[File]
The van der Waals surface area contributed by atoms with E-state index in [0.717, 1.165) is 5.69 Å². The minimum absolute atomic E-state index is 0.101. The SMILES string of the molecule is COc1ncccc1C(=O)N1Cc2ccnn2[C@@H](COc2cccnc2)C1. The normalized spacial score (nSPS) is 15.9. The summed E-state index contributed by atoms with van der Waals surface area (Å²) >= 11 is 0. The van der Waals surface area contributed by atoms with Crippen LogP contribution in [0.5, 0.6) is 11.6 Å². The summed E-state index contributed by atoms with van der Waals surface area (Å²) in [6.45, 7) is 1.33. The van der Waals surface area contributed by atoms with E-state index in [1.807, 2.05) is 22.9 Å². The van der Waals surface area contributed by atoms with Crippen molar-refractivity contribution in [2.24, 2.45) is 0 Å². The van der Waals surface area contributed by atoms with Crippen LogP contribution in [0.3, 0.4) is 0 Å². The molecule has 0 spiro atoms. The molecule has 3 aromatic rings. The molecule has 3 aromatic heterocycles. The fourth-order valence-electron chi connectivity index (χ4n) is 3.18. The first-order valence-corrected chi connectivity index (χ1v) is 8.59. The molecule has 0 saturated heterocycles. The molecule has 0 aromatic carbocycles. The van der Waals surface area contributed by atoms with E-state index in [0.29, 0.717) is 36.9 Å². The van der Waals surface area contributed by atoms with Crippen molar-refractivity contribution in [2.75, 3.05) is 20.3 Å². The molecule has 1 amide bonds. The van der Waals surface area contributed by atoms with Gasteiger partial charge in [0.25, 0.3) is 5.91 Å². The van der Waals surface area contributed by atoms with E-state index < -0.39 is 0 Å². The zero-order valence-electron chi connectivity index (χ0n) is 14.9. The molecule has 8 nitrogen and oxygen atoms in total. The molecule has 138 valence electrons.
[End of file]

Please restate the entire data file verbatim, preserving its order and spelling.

The van der Waals surface area contributed by atoms with E-state index in [0.717, 1.165) is 5.69 Å². The minimum absolute atomic E-state index is 0.101. The SMILES string of the molecule is COc1ncccc1C(=O)N1Cc2ccnn2[C@@H](COc2cccnc2)C1. The normalized spacial score (nSPS) is 15.9. The summed E-state index contributed by atoms with van der Waals surface area (Å²) >= 11 is 0. The van der Waals surface area contributed by atoms with Crippen LogP contribution in [0.5, 0.6) is 11.6 Å². The summed E-state index contributed by atoms with van der Waals surface area (Å²) in [6.45, 7) is 1.33. The van der Waals surface area contributed by atoms with E-state index in [1.807, 2.05) is 22.9 Å². The van der Waals surface area contributed by atoms with Crippen molar-refractivity contribution in [2.24, 2.45) is 0 Å². The van der Waals surface area contributed by atoms with Crippen LogP contribution in [0.3, 0.4) is 0 Å². The molecule has 0 spiro atoms. The molecule has 3 aromatic rings. The molecule has 3 aromatic heterocycles. The fourth-order valence-electron chi connectivity index (χ4n) is 3.18. The first-order valence-corrected chi connectivity index (χ1v) is 8.59. The molecule has 0 saturated heterocycles. The molecule has 0 aromatic carbocycles. The van der Waals surface area contributed by atoms with E-state index in [0.29, 0.717) is 36.9 Å². The van der Waals surface area contributed by atoms with Crippen molar-refractivity contribution in [2.75, 3.05) is 20.3 Å². The molecule has 1 amide bonds. The van der Waals surface area contributed by atoms with Gasteiger partial charge in [0.25, 0.3) is 5.91 Å². The van der Waals surface area contributed by atoms with E-state index < -0.39 is 0 Å². The zero-order valence-electron chi connectivity index (χ0n) is 14.9. The molecule has 8 nitrogen and oxygen atoms in total. The molecule has 138 valence electrons.